The bartender poured him something that looked like bourbon, then slid it to him. Tom caught it halfway. "It's on the house," the bartender said.
Tom took one and last sip. Nasty stuff. "About that phone now?"
The bartender’s expression melted. He frowned. "Did you not see the sign?"
The Do Not Disturb sign? Tom asked
"Is there another?" said the bartender.
Tom felt uneasy and began to leave. The bartender rushed to his aide. Take a seat, he said, I’ll get you your phone call.
The bartender walked out of the bar and returned immediately.
“What is this place?” Tom asked.
The bartender returned to his place behind the counter.
“Nowhere actually,” he said.
What a strange thing to say. "You're right in the middle of the highway."
"Oh yes," said the bartender heaving, "But we're hidden from the public eye, you see. People pass by our town and all they see is a sand field. Yet here you are inside the bar of a seemingly hidden place. Clearly, there must be more to this meeting."
"Look," said Tom. "I just want to go home; my wife must be worried."
The bartender’s eyelids widened with mischief. "Good to know," he said. "Some couples in the town are getting married tomorrow as well. There must be love in the air."
Tom bent his head. "I didn't see anyone on my way here."
Suddenly, there was a knock on the door, slow and gentle. Tom spilled his drink. The bartender, on the other hand, didn't flinch. He moved swiftly to welcome his new visitor. The whole time, the visitor was kept out of view behind the door. He tried to eavesdrop on the conversation and heard nothing but squeals of laughter.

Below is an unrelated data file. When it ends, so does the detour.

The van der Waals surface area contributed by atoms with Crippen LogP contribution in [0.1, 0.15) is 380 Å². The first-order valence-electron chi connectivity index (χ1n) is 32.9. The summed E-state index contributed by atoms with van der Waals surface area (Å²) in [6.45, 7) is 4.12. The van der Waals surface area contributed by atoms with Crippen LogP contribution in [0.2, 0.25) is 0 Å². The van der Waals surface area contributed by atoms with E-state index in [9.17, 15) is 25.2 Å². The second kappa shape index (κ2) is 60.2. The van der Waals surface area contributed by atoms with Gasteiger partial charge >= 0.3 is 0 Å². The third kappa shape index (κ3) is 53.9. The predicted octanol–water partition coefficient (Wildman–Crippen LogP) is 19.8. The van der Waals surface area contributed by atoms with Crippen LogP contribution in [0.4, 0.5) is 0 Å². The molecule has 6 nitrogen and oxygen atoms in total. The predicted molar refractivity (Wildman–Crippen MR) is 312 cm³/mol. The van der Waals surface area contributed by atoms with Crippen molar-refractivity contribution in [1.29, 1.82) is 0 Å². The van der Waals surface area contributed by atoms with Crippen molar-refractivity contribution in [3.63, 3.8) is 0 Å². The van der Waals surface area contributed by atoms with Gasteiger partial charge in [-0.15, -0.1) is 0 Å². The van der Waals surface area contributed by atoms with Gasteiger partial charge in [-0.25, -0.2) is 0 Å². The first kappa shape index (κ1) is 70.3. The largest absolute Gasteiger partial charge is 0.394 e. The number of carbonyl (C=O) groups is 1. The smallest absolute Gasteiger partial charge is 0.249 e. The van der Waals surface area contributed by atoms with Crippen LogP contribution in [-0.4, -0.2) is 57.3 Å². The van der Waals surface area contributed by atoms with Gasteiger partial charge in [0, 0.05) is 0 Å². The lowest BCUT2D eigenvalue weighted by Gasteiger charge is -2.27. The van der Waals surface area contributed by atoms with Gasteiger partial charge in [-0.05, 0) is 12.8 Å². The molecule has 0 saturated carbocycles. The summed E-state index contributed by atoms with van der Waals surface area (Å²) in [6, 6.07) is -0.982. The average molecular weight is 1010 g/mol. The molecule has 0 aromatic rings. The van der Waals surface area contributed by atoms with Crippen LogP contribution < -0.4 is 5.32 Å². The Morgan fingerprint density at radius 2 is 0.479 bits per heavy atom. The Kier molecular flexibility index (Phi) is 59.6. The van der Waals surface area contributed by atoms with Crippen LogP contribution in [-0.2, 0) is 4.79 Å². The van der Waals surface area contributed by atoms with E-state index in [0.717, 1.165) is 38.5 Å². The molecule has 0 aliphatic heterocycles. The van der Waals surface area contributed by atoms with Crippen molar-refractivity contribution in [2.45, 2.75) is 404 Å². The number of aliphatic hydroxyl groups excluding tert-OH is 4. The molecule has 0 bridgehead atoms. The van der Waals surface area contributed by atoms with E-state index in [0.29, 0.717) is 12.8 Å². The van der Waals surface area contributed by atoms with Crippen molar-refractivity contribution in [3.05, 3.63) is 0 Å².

Tom couldn’t wait any longer. He stormed to the front door and pushed it open. Only the bartender was at the entrance. No one else.
"I heard laughter… "
"They're gone," the bartender said dismissively. His aura was different. He looked rebellious all of a sudden.
"They're afraid of you.” He continued, “you remind them of a life they once had."
"That makes no sense."
"Oh, but it will. Come with me."
Tom froze. "Where?"
The bartender swirled in surprise. He was enjoying this. "You want a phone call, don’t you?"
“Then come along…”
And so Tom walked with the bartender, passing the wooden apartments of the town. Hours had passed since he'd been here, but somehow it was still very much dawn. He couldn’t see much ahead of him—the sand had picked up—but he could feel faces appearing and disappearing in the window panes of the rusty story buildings.
The bartender was saying something about making a call himself. "I put a call through to the National Corpse department. The coroner's on his way."
The bartender was either a lunatic or an alcoholic, Tom surmised. He simply nodded and played along.
As soon as he got his phone call, he would call the Toll truck company and wait on the highway. Toll trucks were never far, this side of town.
"Here we are."